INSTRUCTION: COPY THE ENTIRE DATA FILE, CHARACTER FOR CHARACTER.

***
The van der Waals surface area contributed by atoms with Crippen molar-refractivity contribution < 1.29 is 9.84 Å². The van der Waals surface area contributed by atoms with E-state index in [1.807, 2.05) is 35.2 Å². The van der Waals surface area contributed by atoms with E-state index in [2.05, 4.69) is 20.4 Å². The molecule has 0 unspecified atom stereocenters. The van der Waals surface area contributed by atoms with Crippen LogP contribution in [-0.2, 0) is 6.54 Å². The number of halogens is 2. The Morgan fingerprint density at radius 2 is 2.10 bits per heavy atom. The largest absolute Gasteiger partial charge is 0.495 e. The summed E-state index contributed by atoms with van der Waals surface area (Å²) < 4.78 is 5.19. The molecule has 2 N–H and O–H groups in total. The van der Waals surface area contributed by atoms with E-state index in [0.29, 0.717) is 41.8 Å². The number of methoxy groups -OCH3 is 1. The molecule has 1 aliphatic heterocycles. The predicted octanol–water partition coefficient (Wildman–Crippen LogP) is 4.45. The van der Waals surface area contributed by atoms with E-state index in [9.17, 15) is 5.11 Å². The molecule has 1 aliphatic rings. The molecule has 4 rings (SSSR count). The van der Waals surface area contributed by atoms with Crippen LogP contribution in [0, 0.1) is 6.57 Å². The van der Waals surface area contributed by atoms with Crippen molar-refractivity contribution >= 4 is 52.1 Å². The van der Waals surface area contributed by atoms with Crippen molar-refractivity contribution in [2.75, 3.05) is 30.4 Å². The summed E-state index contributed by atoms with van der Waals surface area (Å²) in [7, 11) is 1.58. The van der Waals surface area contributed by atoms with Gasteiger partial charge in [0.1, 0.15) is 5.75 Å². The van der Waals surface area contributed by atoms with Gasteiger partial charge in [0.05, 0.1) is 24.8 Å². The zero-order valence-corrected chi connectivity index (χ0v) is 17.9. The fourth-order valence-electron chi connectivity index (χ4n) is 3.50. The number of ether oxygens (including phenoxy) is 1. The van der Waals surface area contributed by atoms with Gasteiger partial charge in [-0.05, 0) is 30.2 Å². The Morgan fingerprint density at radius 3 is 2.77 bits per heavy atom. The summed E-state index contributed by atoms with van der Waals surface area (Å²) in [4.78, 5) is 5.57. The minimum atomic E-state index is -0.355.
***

The van der Waals surface area contributed by atoms with Crippen molar-refractivity contribution < 1.29 is 9.84 Å². The van der Waals surface area contributed by atoms with E-state index in [1.807, 2.05) is 35.2 Å². The van der Waals surface area contributed by atoms with E-state index in [2.05, 4.69) is 20.4 Å². The molecule has 0 unspecified atom stereocenters. The van der Waals surface area contributed by atoms with Crippen LogP contribution in [-0.2, 0) is 6.54 Å². The number of halogens is 2. The Morgan fingerprint density at radius 2 is 2.10 bits per heavy atom. The largest absolute Gasteiger partial charge is 0.495 e. The summed E-state index contributed by atoms with van der Waals surface area (Å²) < 4.78 is 5.19. The molecule has 2 N–H and O–H groups in total. The van der Waals surface area contributed by atoms with E-state index in [0.29, 0.717) is 41.8 Å². The number of methoxy groups -OCH3 is 1. The molecule has 1 aliphatic heterocycles. The predicted octanol–water partition coefficient (Wildman–Crippen LogP) is 4.45. The van der Waals surface area contributed by atoms with E-state index in [9.17, 15) is 5.11 Å². The molecule has 1 aliphatic rings. The molecule has 4 rings (SSSR count). The van der Waals surface area contributed by atoms with Crippen LogP contribution in [0, 0.1) is 6.57 Å². The van der Waals surface area contributed by atoms with Crippen molar-refractivity contribution >= 4 is 52.1 Å². The van der Waals surface area contributed by atoms with Crippen molar-refractivity contribution in [2.75, 3.05) is 30.4 Å². The summed E-state index contributed by atoms with van der Waals surface area (Å²) in [7, 11) is 1.58. The van der Waals surface area contributed by atoms with Gasteiger partial charge in [0.1, 0.15) is 5.75 Å². The van der Waals surface area contributed by atoms with Gasteiger partial charge in [0.05, 0.1) is 24.8 Å². The zero-order valence-corrected chi connectivity index (χ0v) is 17.9. The fourth-order valence-electron chi connectivity index (χ4n) is 3.50. The number of ether oxygens (including phenoxy) is 1. The van der Waals surface area contributed by atoms with Gasteiger partial charge in [-0.05, 0) is 30.2 Å². The Morgan fingerprint density at radius 3 is 2.77 bits per heavy atom. The summed E-state index contributed by atoms with van der Waals surface area (Å²) in [4.78, 5) is 5.57. The minimum atomic E-state index is -0.355.